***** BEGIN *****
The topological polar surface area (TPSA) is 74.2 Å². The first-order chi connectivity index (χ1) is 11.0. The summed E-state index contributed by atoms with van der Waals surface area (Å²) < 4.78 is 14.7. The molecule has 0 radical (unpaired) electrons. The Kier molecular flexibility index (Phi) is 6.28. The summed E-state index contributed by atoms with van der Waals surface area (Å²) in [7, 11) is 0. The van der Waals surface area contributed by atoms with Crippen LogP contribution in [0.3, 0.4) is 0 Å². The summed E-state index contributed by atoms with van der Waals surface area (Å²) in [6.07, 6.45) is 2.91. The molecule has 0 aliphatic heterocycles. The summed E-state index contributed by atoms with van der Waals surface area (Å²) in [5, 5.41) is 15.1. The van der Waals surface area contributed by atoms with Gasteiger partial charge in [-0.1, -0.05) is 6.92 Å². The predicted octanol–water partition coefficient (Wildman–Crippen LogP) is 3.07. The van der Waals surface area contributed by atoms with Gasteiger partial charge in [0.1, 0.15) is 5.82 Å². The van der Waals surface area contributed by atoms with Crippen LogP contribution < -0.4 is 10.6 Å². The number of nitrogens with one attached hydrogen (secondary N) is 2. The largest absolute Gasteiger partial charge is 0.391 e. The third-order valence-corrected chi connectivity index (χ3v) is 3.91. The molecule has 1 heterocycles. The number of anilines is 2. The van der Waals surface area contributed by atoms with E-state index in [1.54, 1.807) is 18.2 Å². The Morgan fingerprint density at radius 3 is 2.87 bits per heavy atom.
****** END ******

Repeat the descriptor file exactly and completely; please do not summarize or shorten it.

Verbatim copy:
The topological polar surface area (TPSA) is 74.2 Å². The first-order chi connectivity index (χ1) is 11.0. The summed E-state index contributed by atoms with van der Waals surface area (Å²) < 4.78 is 14.7. The molecule has 0 radical (unpaired) electrons. The Kier molecular flexibility index (Phi) is 6.28. The summed E-state index contributed by atoms with van der Waals surface area (Å²) in [7, 11) is 0. The van der Waals surface area contributed by atoms with Crippen LogP contribution in [0.3, 0.4) is 0 Å². The summed E-state index contributed by atoms with van der Waals surface area (Å²) in [6.07, 6.45) is 2.91. The molecule has 0 aliphatic heterocycles. The summed E-state index contributed by atoms with van der Waals surface area (Å²) in [5, 5.41) is 15.1. The van der Waals surface area contributed by atoms with Gasteiger partial charge in [-0.1, -0.05) is 6.92 Å². The predicted octanol–water partition coefficient (Wildman–Crippen LogP) is 3.07. The van der Waals surface area contributed by atoms with Gasteiger partial charge in [0.1, 0.15) is 5.82 Å². The van der Waals surface area contributed by atoms with Crippen LogP contribution < -0.4 is 10.6 Å². The number of nitrogens with one attached hydrogen (secondary N) is 2. The largest absolute Gasteiger partial charge is 0.391 e. The third-order valence-corrected chi connectivity index (χ3v) is 3.91. The molecule has 1 heterocycles. The number of anilines is 2. The van der Waals surface area contributed by atoms with E-state index in [1.54, 1.807) is 18.2 Å². The Morgan fingerprint density at radius 3 is 2.87 bits per heavy atom.